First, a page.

POWNAL — It was a banner year for Maine’s 48 state parks, which drew nearly 3 million visitors – an 11 percent increase over 2017.

Pownal’s Bradbury Mountain State Park, experienced a 33 percent increase in visitors, one of the highest in the state, just behind Sebago Lake and Lily Bay, which had the largest increase at 43 percent, according to the Maine Department of Agriculture, Conservation and Forestry’s Bureau of Parks and Lands.

Popham Beach State Park in Phippsburg experienced a 12.7 percent increase from 166,051 to 187,184, while Freeport’s Wolfe’s Neck Woods State Park saw a drop from 78,700 visitors to 70,700. This could be due in part to new employees tasked with the counting method, according to Park Manager Andy Hutchinson, who said they felt just as busy in 2018 as the year before. This was one of the only years in his 34-year tenure that numbers did not increase, he said. If anything, more people are discovering the park’s accessible hiking trails all the time, he said, especially now that the park is open year round.

A campsite at Lily Bay State Park on Moosehead Lake. Lily Bay had one of the largest spikes in visitors last year, at 43 percent.

Tom Desjardin, director of the Bureau of Parks and Lands, said the 11 percent increase is “a big jump,” especially given that in terms of weather, the summer was pretty average.

“This is good for our health and good for the economy,” he said, adding that more people are visiting their own state parks, traveling elsewhere in the state, and more tourists are coming in, he said.

Over the past several years, the state has made a concerted effort to improve existing facilities and infrastructure, while also rolling out incentive programs like the passport program, in which visitors get a stamp for each park they visit. This and a free snowshoeing and skiing day at the various parks has helped draw people not only to the parks in their own backyards, but also to others that may be two or three hours away. The ski and snowshoe trailer will be at Wolfe’s Neck Jan. 27 and 28 and Bradbury Mountain State Park Feb. 23 and 24. Use of the equipment is free with park entry.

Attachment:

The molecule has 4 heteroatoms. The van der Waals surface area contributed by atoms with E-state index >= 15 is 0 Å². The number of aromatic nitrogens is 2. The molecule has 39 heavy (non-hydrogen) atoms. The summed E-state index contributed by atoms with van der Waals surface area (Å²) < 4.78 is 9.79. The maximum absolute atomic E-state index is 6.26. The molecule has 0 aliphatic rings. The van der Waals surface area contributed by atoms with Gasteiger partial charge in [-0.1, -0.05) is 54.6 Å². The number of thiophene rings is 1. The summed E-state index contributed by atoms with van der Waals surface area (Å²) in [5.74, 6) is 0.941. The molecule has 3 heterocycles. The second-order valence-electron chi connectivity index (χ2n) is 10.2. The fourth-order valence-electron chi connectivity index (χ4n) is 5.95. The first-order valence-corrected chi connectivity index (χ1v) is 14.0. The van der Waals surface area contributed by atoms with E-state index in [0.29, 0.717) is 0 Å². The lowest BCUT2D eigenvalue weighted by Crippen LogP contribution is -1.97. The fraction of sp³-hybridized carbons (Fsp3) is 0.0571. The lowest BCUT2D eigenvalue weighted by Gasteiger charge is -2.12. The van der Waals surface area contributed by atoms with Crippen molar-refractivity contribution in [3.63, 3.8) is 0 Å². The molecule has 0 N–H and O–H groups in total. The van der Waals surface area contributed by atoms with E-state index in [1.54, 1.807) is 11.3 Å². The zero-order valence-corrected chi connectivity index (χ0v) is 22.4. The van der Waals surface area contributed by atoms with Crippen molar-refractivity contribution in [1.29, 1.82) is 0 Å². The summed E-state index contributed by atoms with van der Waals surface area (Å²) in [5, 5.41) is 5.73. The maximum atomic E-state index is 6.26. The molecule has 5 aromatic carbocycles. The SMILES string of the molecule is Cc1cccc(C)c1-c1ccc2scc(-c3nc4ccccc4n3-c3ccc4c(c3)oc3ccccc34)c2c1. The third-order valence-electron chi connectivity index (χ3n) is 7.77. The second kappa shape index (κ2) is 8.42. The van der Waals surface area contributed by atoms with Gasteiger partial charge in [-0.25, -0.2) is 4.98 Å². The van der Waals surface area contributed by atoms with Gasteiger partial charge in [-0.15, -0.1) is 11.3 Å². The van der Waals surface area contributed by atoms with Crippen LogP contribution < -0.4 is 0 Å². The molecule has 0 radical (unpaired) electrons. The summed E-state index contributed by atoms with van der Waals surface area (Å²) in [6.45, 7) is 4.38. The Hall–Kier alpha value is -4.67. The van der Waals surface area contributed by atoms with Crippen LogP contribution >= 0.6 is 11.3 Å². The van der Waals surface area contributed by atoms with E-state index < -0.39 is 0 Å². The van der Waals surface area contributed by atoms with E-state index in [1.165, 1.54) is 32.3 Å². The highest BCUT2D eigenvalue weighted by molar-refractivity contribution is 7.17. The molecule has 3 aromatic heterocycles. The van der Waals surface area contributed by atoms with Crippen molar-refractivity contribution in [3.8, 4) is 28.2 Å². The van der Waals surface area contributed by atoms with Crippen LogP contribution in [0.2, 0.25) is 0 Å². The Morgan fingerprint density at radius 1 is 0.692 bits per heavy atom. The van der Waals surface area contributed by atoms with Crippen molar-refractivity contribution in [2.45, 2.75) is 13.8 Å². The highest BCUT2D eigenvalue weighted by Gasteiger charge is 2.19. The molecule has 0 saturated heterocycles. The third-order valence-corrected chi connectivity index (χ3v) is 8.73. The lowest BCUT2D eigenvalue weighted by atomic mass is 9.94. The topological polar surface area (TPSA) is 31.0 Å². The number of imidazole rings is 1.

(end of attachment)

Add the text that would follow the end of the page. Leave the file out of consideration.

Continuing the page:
In the most recent budget cycle, the state park system was given about $8 million, Desjardin said; about $5.5 million was generated in revenue through fees last year, leaving about $2.5 million for the taxpayers, which he called a “bargain.” As visitors increase, “we’re getting closer and closer to not costing the taxpayers anything,” he said. “I think we’re heading in a positive direction.”

Reaching just shy of 3 million visits is nothing short of impressive, according to Desjardin, especially when compared to a much larger state like Arizona, which sees about 2.8 million visitors annually.

But still, being about 2,100 short of 3 million was a bit like “winning the silver medal at the Olympics,” when going for the gold, he said.

If the weather holds, Desjardin and Hutchinson are expecting another busy year for Maine’s parks.

“I think we’ll get over the 3 million mark,” Hutchinson said.


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